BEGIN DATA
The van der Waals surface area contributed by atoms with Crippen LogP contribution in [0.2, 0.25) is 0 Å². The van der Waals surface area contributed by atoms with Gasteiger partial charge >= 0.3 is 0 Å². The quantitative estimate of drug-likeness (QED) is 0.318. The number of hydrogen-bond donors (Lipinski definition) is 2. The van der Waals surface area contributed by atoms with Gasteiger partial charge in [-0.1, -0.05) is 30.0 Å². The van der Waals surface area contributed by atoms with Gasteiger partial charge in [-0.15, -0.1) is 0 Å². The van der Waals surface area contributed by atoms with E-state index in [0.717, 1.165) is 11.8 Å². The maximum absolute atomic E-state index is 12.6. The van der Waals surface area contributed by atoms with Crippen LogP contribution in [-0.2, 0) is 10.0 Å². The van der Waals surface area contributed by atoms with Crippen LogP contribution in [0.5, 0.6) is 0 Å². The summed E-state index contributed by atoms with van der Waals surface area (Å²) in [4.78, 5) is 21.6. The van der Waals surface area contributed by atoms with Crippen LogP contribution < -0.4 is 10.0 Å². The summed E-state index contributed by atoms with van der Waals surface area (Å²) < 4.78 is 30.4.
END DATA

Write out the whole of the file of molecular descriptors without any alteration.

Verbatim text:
The van der Waals surface area contributed by atoms with Crippen LogP contribution in [0.2, 0.25) is 0 Å². The van der Waals surface area contributed by atoms with Gasteiger partial charge >= 0.3 is 0 Å². The quantitative estimate of drug-likeness (QED) is 0.318. The number of hydrogen-bond donors (Lipinski definition) is 2. The van der Waals surface area contributed by atoms with Gasteiger partial charge in [-0.1, -0.05) is 30.0 Å². The van der Waals surface area contributed by atoms with Gasteiger partial charge in [-0.15, -0.1) is 0 Å². The van der Waals surface area contributed by atoms with E-state index in [0.717, 1.165) is 11.8 Å². The maximum absolute atomic E-state index is 12.6. The van der Waals surface area contributed by atoms with Crippen LogP contribution in [-0.2, 0) is 10.0 Å². The van der Waals surface area contributed by atoms with Crippen LogP contribution in [0.5, 0.6) is 0 Å². The summed E-state index contributed by atoms with van der Waals surface area (Å²) in [4.78, 5) is 21.6. The van der Waals surface area contributed by atoms with Crippen LogP contribution < -0.4 is 10.0 Å². The summed E-state index contributed by atoms with van der Waals surface area (Å²) < 4.78 is 30.4.